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Patch your git

First off, if you’re a developer and you’re not using version control, get yourself onto git and GitHub right now! There are lots of great tutorials to get you started with the basics.
And if you are already using git, well… congratulations!
Developing new projects and features can be really engaging. It’s easy to get lost in what you’re building, to lose track of time and forget to commit. Everyone does it. When you finally get around to committing and you have 15 or more files containing a mixture of unrelated changes, what do you do? If we are honest, most of us just commit a few changes at a time in the smallest segments as we can, right?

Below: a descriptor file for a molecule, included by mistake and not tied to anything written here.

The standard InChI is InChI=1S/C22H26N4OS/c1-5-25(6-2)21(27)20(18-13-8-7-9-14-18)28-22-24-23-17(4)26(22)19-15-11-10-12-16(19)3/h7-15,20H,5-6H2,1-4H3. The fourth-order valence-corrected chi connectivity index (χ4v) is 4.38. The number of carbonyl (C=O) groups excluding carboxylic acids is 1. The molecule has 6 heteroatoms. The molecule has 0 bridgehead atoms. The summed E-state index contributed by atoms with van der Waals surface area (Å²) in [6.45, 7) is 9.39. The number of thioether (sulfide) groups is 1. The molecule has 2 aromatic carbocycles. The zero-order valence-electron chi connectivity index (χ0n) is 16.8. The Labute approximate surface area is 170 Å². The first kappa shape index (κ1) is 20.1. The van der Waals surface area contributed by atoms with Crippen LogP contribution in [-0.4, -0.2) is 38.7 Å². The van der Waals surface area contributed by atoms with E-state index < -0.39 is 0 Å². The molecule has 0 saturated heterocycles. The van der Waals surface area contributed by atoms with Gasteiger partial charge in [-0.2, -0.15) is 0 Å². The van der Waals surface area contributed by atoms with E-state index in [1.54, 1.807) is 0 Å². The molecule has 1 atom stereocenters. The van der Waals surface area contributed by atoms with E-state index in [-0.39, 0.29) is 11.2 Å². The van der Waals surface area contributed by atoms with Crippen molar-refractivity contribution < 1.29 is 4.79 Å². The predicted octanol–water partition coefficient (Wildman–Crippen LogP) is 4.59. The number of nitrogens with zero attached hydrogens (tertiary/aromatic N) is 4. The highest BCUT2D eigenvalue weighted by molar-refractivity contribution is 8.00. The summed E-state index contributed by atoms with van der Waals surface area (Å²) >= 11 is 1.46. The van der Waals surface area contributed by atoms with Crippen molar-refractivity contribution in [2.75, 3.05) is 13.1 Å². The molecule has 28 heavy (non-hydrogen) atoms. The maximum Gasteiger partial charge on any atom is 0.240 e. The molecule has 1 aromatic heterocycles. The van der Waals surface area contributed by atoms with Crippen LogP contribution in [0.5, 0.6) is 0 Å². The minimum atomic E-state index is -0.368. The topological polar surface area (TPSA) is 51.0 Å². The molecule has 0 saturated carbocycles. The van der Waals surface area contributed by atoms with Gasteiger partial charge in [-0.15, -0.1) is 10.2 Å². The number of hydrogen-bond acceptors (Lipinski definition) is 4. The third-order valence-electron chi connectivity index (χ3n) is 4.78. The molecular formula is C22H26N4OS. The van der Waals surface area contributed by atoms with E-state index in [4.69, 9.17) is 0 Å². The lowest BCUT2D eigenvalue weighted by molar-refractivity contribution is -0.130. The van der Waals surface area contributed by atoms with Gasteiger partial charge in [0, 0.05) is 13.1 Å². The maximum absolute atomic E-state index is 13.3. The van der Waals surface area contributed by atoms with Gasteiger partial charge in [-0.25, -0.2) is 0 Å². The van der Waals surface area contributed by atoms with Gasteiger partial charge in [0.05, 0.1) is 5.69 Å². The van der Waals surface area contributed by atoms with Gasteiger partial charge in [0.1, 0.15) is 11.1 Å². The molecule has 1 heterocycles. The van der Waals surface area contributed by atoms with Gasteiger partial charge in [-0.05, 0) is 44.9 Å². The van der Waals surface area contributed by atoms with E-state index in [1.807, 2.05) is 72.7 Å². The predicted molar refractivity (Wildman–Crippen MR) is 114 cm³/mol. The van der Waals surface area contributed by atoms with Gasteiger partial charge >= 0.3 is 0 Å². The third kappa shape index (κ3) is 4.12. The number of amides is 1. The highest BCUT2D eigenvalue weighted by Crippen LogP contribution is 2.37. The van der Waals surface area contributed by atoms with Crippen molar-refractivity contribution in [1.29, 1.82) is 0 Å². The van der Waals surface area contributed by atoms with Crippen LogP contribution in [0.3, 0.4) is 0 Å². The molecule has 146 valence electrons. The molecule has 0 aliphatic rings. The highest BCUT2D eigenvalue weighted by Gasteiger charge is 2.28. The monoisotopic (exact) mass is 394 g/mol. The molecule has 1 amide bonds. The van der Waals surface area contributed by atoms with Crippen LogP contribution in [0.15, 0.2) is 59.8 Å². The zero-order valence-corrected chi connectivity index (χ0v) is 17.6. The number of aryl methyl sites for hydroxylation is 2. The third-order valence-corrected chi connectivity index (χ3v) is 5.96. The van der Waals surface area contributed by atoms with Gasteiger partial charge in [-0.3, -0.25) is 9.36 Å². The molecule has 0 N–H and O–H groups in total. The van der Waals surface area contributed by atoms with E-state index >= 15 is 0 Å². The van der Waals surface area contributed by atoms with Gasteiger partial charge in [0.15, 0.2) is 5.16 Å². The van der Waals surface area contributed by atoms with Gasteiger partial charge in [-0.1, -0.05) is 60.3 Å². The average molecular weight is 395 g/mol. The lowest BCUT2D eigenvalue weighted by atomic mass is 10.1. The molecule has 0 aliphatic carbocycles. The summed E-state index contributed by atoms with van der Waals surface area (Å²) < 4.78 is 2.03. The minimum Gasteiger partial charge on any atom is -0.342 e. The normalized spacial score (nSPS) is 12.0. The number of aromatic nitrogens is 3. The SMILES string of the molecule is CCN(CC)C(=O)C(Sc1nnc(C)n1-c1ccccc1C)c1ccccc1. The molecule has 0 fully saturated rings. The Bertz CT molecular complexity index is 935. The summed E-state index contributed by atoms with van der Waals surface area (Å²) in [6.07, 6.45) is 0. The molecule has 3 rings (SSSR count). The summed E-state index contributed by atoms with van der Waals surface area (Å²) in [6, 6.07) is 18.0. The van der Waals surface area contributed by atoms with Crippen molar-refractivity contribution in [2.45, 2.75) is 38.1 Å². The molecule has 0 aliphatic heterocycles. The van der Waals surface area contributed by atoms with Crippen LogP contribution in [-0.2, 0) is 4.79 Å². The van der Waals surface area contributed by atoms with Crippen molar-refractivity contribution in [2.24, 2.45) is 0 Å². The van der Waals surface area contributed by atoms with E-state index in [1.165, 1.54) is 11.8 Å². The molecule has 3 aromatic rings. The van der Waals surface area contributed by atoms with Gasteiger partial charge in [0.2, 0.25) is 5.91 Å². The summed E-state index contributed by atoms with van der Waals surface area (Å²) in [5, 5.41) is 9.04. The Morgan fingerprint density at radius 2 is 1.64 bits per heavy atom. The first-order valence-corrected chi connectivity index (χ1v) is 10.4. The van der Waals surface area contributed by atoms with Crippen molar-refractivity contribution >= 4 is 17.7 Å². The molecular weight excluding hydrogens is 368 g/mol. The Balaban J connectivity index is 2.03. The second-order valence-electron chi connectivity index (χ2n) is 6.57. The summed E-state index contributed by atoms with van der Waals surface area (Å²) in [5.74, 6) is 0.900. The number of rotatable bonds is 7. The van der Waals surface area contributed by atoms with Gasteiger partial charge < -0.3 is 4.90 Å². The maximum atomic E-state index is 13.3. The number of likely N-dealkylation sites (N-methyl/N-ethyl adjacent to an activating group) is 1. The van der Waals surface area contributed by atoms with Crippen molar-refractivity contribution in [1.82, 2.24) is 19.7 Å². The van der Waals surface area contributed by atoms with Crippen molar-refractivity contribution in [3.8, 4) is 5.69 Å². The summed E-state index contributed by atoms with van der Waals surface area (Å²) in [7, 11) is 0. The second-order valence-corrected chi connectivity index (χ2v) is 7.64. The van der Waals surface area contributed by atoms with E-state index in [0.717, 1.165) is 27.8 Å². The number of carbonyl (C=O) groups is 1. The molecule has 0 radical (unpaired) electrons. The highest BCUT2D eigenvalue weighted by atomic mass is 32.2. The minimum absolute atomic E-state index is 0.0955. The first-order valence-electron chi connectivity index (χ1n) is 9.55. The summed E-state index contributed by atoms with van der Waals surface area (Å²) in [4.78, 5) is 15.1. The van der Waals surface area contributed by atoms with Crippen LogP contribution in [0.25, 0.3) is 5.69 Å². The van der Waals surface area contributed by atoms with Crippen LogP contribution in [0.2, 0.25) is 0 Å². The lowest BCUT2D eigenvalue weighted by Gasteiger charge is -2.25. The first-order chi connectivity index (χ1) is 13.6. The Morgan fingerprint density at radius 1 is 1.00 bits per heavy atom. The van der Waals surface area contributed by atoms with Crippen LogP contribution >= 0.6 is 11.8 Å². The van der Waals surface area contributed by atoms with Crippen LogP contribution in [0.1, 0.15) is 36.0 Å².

Well, no more! Enter the git add -p feature.
The -p or --patch option on git add will take you to an interactive tool that will split your files and changes into “hunks” or segments of code to be staged (added) separately. This will allow you to stage parts of any file relating to a single change, while keeping the other changes, but without staging them for commit. Once all the parts to a change are staged, you can commit as usual and repeat the process for the next change, maintaining a nice commit history and a sensible version history.
That means a happier ‘future you’ when you have to revert a change later on!